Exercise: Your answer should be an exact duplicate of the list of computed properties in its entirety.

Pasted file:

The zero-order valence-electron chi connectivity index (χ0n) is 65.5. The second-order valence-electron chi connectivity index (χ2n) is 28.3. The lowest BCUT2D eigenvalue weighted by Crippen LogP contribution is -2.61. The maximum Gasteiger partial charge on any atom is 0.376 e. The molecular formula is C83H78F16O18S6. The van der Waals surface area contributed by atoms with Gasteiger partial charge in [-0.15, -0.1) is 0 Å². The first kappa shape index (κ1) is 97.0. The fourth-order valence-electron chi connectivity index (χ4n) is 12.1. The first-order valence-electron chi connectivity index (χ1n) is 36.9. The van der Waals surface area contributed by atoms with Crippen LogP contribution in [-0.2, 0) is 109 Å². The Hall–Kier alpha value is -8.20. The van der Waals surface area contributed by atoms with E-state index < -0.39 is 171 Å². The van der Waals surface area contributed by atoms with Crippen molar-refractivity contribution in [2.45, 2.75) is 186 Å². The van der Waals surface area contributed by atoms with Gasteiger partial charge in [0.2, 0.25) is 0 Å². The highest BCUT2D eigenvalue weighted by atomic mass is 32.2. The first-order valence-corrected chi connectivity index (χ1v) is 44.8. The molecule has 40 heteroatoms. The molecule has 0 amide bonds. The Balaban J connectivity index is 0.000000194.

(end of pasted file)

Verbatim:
The zero-order valence-electron chi connectivity index (χ0n) is 65.5. The second-order valence-electron chi connectivity index (χ2n) is 28.3. The lowest BCUT2D eigenvalue weighted by Crippen LogP contribution is -2.61. The maximum Gasteiger partial charge on any atom is 0.376 e. The molecular formula is C83H78F16O18S6. The van der Waals surface area contributed by atoms with Gasteiger partial charge in [-0.15, -0.1) is 0 Å². The first kappa shape index (κ1) is 97.0. The fourth-order valence-electron chi connectivity index (χ4n) is 12.1. The first-order valence-electron chi connectivity index (χ1n) is 36.9. The van der Waals surface area contributed by atoms with Crippen LogP contribution in [-0.2, 0) is 109 Å². The Hall–Kier alpha value is -8.20. The van der Waals surface area contributed by atoms with E-state index < -0.39 is 171 Å². The van der Waals surface area contributed by atoms with Crippen molar-refractivity contribution in [2.45, 2.75) is 186 Å². The van der Waals surface area contributed by atoms with Gasteiger partial charge in [0.2, 0.25) is 0 Å². The highest BCUT2D eigenvalue weighted by atomic mass is 32.2. The first-order valence-corrected chi connectivity index (χ1v) is 44.8. The molecule has 40 heteroatoms. The molecule has 0 amide bonds. The Balaban J connectivity index is 0.000000194.